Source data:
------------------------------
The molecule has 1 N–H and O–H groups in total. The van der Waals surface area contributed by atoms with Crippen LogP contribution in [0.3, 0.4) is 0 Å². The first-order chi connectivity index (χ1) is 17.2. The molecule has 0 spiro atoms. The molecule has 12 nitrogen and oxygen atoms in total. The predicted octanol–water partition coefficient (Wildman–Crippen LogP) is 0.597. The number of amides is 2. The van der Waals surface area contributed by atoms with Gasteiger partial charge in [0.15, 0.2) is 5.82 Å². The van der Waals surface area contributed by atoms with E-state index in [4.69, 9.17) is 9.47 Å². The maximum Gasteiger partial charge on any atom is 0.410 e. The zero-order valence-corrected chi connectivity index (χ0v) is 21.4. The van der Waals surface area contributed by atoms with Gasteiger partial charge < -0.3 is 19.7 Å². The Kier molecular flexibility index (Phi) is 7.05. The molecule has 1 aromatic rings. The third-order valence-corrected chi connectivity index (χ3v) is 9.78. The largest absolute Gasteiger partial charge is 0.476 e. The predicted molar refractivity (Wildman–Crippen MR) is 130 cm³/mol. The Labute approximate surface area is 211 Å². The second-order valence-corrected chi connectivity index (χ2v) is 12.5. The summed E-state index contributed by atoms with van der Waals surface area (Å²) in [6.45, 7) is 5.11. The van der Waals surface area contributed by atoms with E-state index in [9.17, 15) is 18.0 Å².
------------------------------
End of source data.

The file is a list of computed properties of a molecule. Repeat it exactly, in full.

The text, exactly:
The molecule has 1 N–H and O–H groups in total. The van der Waals surface area contributed by atoms with Crippen LogP contribution in [0.3, 0.4) is 0 Å². The first-order chi connectivity index (χ1) is 17.2. The molecule has 0 spiro atoms. The molecule has 12 nitrogen and oxygen atoms in total. The predicted octanol–water partition coefficient (Wildman–Crippen LogP) is 0.597. The number of amides is 2. The van der Waals surface area contributed by atoms with Gasteiger partial charge in [0.15, 0.2) is 5.82 Å². The van der Waals surface area contributed by atoms with E-state index in [4.69, 9.17) is 9.47 Å². The maximum Gasteiger partial charge on any atom is 0.410 e. The zero-order valence-corrected chi connectivity index (χ0v) is 21.4. The van der Waals surface area contributed by atoms with Gasteiger partial charge < -0.3 is 19.7 Å². The Kier molecular flexibility index (Phi) is 7.05. The molecule has 1 aromatic rings. The third-order valence-corrected chi connectivity index (χ3v) is 9.78. The largest absolute Gasteiger partial charge is 0.476 e. The predicted molar refractivity (Wildman–Crippen MR) is 130 cm³/mol. The Labute approximate surface area is 211 Å². The second-order valence-corrected chi connectivity index (χ2v) is 12.5. The summed E-state index contributed by atoms with van der Waals surface area (Å²) in [6.45, 7) is 5.11. The van der Waals surface area contributed by atoms with E-state index in [9.17, 15) is 18.0 Å².